Accessorise: Vauxhall Adam First Drive

Building cars to be fashion accessories borders on heretical in automotive circles, but it hasn’t stopped models like MINI’s One, the Fiat 500 and – to a lesser extent – Citroën’s DS3 flowing out of dealerships at a fair old rate. Now Vauxhall want in, and in the unashamedly fashion-conscious Adam, they have a competitor.

The Adam – so-called because the name is striking and easy to remember – is new ground for Vauxhall, and whilst it might appear to be a Corsa replacement, a new version of the popular but utilitarian supermini is due out in the not so distant future, leaving the Adam in a niche of its own.

One of the things the Adam has in its favour is an immediately likeable and distinct aesthetic. It’s also one of the few cars to retain its sparkle on dreary British streets that are a far cry from bright motor show lights. Panels are taut, contours crisp and the Adam sits on the road with a stance not unlike that of a self-satisfied Jack Russell. In terms of detail, slim headlights and a clamshell bonnet designed to push the shut-lines as wide as possible contribute to the car’s slightly reptilian front graphic, whilst the floating roof – equally striking in white – gives the Adam a touch of glamour. Features like these, and more, are needed if the Adam is to steal sales of its counterparts.

Three chief levels of trim are available. ‘Jam’, which aims to be fashionable and colourful, sits at the bottom. Next is ‘Glam’, which Vauxhall describe as elegant and sophisticated, whilst ‘Slam’ – the top spec – is sporty and racy. This particular car – L6 VXL – is in Glam trim, and certainly seems to fit the remit. Inside, the challenge was to achieve a premium feel, and although this is extremely difficult in a supermini, the Adam feels more plush than you might expect, with colourful foils, plenty of leather and a reassuring lack of rattles and shakes. From the driver’s seat, telescopic chrome-rimmed instrument binnacles spice up the interior further and, although slightly gimmicky, it’s a welcome break from the monotonous status quo of small car interiors, and that should be applauded.

Headline figures normally concern power, or economy, or compression ratios if your name is Subaru, but not this time. The Adam’s headline figure pertains to the number of personalisation permutations available, and it’s a big one: four billion, or 4,000,000,000 to labour the point. This includes twenty wheel styles, fifteen different cloth interiors, dashboard inserts (the ‘foils’, which you can change throughout the life of your car) that can be backlit with specific colours, and even roof linings that range from blue, cloud-scattered skies to an LED-lit starry night. The scope of personalisation is impressive and ridiculous in equal measure, and here’s a bit of trivia – the only other car to feature an LED-lit headliner is a Rolls-Royce Phantom, on which it is an option costing around same the Adam itself, which starts at £11,255 in ‘Jam’ guise.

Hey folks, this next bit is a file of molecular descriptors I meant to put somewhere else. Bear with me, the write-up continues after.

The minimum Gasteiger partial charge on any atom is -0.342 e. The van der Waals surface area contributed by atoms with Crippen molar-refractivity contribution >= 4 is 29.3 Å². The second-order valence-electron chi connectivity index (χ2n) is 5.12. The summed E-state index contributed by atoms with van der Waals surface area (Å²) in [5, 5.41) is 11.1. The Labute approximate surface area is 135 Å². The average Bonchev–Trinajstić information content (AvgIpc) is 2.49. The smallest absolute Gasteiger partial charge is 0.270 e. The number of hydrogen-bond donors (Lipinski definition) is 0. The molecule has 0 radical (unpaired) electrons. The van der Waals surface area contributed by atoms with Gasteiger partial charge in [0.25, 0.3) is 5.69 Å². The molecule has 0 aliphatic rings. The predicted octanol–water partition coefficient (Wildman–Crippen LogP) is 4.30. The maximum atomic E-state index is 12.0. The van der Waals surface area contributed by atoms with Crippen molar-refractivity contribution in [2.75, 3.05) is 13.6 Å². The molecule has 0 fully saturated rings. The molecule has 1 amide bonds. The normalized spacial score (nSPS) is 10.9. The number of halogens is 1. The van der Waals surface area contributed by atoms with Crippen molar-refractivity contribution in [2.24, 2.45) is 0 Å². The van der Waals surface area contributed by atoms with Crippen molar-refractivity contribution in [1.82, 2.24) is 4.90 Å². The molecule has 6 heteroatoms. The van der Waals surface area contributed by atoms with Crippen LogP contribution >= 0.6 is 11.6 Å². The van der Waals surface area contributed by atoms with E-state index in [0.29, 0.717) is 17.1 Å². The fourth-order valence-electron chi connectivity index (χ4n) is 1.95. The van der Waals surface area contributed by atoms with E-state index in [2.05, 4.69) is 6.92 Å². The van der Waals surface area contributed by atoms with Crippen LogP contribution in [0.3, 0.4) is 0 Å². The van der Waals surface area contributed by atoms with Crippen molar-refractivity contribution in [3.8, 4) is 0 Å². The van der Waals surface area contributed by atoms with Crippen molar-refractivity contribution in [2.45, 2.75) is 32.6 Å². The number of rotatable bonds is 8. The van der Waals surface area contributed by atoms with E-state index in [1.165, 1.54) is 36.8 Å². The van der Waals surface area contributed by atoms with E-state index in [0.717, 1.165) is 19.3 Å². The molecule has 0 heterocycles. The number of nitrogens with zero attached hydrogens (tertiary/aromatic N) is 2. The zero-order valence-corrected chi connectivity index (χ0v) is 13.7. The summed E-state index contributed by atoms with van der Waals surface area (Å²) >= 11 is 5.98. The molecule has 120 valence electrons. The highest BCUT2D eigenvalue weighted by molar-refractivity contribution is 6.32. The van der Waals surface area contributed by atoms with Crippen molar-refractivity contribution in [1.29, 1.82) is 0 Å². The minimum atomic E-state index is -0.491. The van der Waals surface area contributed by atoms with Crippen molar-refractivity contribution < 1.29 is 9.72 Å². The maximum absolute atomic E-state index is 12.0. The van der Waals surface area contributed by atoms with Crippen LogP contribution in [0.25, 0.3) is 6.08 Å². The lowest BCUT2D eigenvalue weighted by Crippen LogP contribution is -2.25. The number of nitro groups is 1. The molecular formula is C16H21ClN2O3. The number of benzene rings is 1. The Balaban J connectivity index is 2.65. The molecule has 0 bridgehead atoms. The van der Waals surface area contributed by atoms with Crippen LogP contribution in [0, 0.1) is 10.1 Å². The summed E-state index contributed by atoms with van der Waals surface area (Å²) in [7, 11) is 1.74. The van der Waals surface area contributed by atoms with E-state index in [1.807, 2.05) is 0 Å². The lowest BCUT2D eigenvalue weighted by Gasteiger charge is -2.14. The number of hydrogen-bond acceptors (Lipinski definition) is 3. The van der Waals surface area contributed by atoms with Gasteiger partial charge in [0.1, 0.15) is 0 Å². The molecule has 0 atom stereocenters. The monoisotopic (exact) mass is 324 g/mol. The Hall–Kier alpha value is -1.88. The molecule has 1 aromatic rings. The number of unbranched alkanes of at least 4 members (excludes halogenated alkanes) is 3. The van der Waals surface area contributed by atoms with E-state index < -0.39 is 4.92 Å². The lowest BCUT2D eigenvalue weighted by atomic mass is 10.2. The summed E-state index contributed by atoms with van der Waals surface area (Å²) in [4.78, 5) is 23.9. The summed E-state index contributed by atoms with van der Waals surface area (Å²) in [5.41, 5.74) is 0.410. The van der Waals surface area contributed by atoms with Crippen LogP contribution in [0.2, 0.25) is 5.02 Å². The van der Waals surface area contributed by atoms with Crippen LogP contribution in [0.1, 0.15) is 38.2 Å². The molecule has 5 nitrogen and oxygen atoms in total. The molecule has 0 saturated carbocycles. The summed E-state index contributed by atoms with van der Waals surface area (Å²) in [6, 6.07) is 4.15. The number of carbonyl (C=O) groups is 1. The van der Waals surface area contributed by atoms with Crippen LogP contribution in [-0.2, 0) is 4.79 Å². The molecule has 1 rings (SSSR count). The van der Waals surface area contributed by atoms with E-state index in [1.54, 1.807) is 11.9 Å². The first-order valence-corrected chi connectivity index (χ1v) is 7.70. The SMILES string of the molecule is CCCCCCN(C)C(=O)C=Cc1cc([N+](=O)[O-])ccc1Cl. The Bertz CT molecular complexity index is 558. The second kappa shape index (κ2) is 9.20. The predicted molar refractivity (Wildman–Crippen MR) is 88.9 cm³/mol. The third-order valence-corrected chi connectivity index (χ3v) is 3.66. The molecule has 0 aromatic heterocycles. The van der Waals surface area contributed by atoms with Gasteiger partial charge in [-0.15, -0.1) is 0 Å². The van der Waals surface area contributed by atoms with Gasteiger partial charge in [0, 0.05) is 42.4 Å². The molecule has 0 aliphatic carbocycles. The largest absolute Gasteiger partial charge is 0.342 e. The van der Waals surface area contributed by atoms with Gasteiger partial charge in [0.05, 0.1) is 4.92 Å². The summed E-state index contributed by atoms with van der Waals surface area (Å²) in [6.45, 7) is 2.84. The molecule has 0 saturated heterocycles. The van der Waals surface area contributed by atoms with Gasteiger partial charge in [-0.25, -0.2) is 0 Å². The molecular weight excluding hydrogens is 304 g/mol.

The funny thing about the Adam is that although you can customise it to the nth degree, have all sorts of silly headlinings and ultimately ensure than your car is totally unique, it’s the fundamental mechanics of the thing that impress most. There’s a real synergy between the steering feel, chassis and powertrain. The gearstick throw is just right, the suspension mops up speed bumps and potholes without feeling soppy and the steering is direct but light. No, it’s not the last word in communication but to the majority of buyers that won’t matter – being comfortable will. In fact, overall it’s a far nicer car to drive than the 500 and ultimately you just don’t get tired driving around congested urban streets.

The only real place where the Adam falls down is undoubtedly in the ‘green’ stakes. The cleanest engine – the 1.2-petrol ecoFLEX with stop-start – emits 118g/km carbon dioxide, which is poor considering that almost all of its rivals emit less than 100g/km. It’s also 10% more than a BMW 320d EfficientDynamics, which really puts things into perspective. We are, however, reassured that a 3-cyclinder 1-litre turbo engine arriving on Adam specification lists towards the end of the year will be ‘class leading’ and, should that be the case, it will strengthen the Adam’s cause no end. We’ll have to wait and see, but I suspect that when that engine does arrive, Vauxhall can consider the original brief nailed.

Adam Slam 1.2 ecoFLEX Stop/Start

Engine: 1229cc petrol Power: 70PS Top Speed: 103mphmph 0-60mph: 14.9s Economy: 56.5mpg combined (manual) Emissions: 118g/km CO2 Price: £13,445

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